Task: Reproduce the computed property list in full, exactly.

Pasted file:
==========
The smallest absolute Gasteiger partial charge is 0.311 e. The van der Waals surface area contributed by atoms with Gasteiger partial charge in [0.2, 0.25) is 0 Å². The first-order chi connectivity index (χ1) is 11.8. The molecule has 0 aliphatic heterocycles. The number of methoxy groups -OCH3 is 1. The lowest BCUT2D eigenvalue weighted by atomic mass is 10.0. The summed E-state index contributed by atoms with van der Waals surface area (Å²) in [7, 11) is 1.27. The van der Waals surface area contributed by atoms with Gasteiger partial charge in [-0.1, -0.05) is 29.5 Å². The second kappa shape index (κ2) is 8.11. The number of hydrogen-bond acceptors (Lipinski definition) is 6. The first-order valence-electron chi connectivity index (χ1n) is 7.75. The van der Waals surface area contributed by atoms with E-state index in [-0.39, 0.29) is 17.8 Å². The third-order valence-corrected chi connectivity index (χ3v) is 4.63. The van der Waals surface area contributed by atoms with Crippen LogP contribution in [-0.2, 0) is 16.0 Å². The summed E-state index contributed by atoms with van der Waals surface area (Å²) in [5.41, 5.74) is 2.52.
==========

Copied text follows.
The smallest absolute Gasteiger partial charge is 0.311 e. The van der Waals surface area contributed by atoms with Gasteiger partial charge in [0.2, 0.25) is 0 Å². The first-order chi connectivity index (χ1) is 11.8. The molecule has 0 aliphatic heterocycles. The number of methoxy groups -OCH3 is 1. The lowest BCUT2D eigenvalue weighted by atomic mass is 10.0. The summed E-state index contributed by atoms with van der Waals surface area (Å²) in [7, 11) is 1.27. The van der Waals surface area contributed by atoms with Gasteiger partial charge in [-0.1, -0.05) is 29.5 Å². The second kappa shape index (κ2) is 8.11. The number of hydrogen-bond acceptors (Lipinski definition) is 6. The first-order valence-electron chi connectivity index (χ1n) is 7.75. The van der Waals surface area contributed by atoms with E-state index in [-0.39, 0.29) is 17.8 Å². The third-order valence-corrected chi connectivity index (χ3v) is 4.63. The van der Waals surface area contributed by atoms with Crippen LogP contribution in [-0.2, 0) is 16.0 Å². The summed E-state index contributed by atoms with van der Waals surface area (Å²) in [5.41, 5.74) is 2.52.